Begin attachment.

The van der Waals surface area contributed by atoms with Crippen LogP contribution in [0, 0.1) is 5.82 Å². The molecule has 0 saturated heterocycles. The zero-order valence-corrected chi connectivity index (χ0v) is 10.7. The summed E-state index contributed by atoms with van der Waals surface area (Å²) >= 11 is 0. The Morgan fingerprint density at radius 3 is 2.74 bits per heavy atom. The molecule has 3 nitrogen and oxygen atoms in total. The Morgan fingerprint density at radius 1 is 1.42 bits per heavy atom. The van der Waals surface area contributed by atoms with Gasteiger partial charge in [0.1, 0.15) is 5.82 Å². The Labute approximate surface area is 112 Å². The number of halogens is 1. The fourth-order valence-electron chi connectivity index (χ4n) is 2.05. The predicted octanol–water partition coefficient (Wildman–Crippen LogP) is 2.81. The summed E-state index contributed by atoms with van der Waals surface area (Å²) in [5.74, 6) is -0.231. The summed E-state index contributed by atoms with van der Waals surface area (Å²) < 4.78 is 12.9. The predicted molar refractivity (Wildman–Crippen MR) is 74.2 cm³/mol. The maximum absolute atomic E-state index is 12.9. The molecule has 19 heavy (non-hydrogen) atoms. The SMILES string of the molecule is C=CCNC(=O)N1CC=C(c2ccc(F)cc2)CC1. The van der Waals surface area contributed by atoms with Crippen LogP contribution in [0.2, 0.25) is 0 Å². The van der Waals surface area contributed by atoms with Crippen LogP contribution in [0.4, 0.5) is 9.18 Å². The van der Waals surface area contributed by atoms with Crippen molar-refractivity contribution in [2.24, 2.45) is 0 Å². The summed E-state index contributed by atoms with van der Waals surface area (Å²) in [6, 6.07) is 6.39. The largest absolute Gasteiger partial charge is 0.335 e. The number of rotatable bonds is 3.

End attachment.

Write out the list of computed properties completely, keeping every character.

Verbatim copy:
The van der Waals surface area contributed by atoms with Crippen LogP contribution in [0, 0.1) is 5.82 Å². The molecule has 0 saturated heterocycles. The zero-order valence-corrected chi connectivity index (χ0v) is 10.7. The summed E-state index contributed by atoms with van der Waals surface area (Å²) >= 11 is 0. The Morgan fingerprint density at radius 3 is 2.74 bits per heavy atom. The molecule has 3 nitrogen and oxygen atoms in total. The Morgan fingerprint density at radius 1 is 1.42 bits per heavy atom. The van der Waals surface area contributed by atoms with Gasteiger partial charge in [0.1, 0.15) is 5.82 Å². The Labute approximate surface area is 112 Å². The number of halogens is 1. The fourth-order valence-electron chi connectivity index (χ4n) is 2.05. The predicted octanol–water partition coefficient (Wildman–Crippen LogP) is 2.81. The summed E-state index contributed by atoms with van der Waals surface area (Å²) in [5.74, 6) is -0.231. The summed E-state index contributed by atoms with van der Waals surface area (Å²) < 4.78 is 12.9. The predicted molar refractivity (Wildman–Crippen MR) is 74.2 cm³/mol. The maximum absolute atomic E-state index is 12.9. The molecule has 19 heavy (non-hydrogen) atoms. The SMILES string of the molecule is C=CCNC(=O)N1CC=C(c2ccc(F)cc2)CC1. The van der Waals surface area contributed by atoms with Crippen LogP contribution in [0.2, 0.25) is 0 Å². The van der Waals surface area contributed by atoms with Crippen LogP contribution in [0.4, 0.5) is 9.18 Å². The van der Waals surface area contributed by atoms with Crippen molar-refractivity contribution in [2.24, 2.45) is 0 Å². The summed E-state index contributed by atoms with van der Waals surface area (Å²) in [6, 6.07) is 6.39. The largest absolute Gasteiger partial charge is 0.335 e. The number of rotatable bonds is 3.